About three years ago my sister told me about a great cake she’d made from a Waitrose recipe card – the sort of thing they post near the entrance so you can duly go and buy all the ingredients on the way. For those of you unfamiliar with Waitrose, it’s the poshest of supermarkets in the UK, where even the own-brand stuff looks incredibly stylish on the shelves. I used to send my mum the Waitrose magazine and she’d bemoan the fact that so many of the ingredients it mentioned would be impossible to find in provincial New Zealand. Ho-hum.
Anyway, I remember my sister giving me the recipe card, which I duly tucked into my notebook. It fell out when I was looking for something else recently and it’s been sitting on the pile of bills on the bench ever since. I’m now about as far from a Waitrose as you can get (as are all my sisters, incidentally), but this is still a great cake.
Berry Polenta Cake
Polenta gives this cake a fantastically gritty texture – it’s the sort of thing you need to eat with a fork on a plate. Don’t give it to a small child indoors unless you have a fondness for sweeping up crumbs. The original recipe was a bit hard to follow so here’s a re-written version. I’ve also used orange zest, juice and orange flower water rather than the lemon zest, juice and vanilla in the original.
175g soft butter
175g caster sugar
3 medium eggs, beaten
150g fine polenta (the instant variety is best for cakes)
100g ground almonds
1tsp orange blossom water (or vanilla)
2tsp baking powder
350g mixed berries, fresh or frozen (or sliced stonefruit – I threw in a couple of Omega plums)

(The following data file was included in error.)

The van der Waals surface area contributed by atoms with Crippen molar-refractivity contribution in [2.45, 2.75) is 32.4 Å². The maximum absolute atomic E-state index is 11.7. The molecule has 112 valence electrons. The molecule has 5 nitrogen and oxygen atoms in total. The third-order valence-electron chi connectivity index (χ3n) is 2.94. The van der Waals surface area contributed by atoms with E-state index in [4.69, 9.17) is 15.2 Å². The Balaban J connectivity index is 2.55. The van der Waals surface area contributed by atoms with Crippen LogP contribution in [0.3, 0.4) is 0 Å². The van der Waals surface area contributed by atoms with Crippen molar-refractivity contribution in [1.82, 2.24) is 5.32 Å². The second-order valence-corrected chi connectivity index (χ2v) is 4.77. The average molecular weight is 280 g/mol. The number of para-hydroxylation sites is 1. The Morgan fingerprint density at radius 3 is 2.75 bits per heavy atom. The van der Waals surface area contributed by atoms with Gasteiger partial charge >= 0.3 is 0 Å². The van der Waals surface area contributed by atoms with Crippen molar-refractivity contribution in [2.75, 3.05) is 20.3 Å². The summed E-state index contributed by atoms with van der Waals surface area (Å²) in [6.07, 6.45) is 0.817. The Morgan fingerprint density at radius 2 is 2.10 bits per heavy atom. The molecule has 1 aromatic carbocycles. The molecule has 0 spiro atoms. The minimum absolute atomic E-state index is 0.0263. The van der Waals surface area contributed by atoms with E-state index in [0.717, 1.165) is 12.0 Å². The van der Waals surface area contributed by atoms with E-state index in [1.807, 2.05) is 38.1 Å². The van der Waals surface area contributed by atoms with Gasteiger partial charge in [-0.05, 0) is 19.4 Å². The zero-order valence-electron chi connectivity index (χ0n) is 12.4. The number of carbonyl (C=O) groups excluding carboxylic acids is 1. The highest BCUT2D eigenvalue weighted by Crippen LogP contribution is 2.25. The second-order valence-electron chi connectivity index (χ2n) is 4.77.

zest of 1 orange
50g caster sugar
juice of an orange (the one you zested for the cake will do nicely)
Preheat the oven to 180C and line a 23cm cake tin with baking paper.
Cream the butter and sugar until pale and fluffy, then add the eggs and polenta and beat again until well mixed. Fold in the ground almonds, orange flower water and baking powder, followed by the fruit and orange zest. Spoon this mixture into the prepared tin and smooth down with a spoon. Bake for about 35 minutes, until golden and a skewer comes out clean. This may take longer if you use frozen berries.
About five minutes before you think the cake is done, put the sugar and orange juice in a small saucepan and bring to the boil over medium heat. Let bubble away for a couple of minutes, until syrupy.
When the cake comes out of the oven, stab it with a skewer (this is incredibly satisfying) and pour the syrup over the top. Let cool completely in the tin, then turn out and sift icing sugar over the top. Serve with a dollop of Greek yoghurt or whipped cream.
oh my gosh!! i have THIS recipe card in my recipe book…and have never made it!!!! I've been off the grid for a bit, but so happy to be back and read your blog…i am drooling!! thanks for brightening my day 🙂
Perfect timing as always. I was just trying to come up with a dessert option for Friday night's dinner – there's my challenge! Sadly, I won't be able to use authentic Waitrose ingredients either but will see what I can find!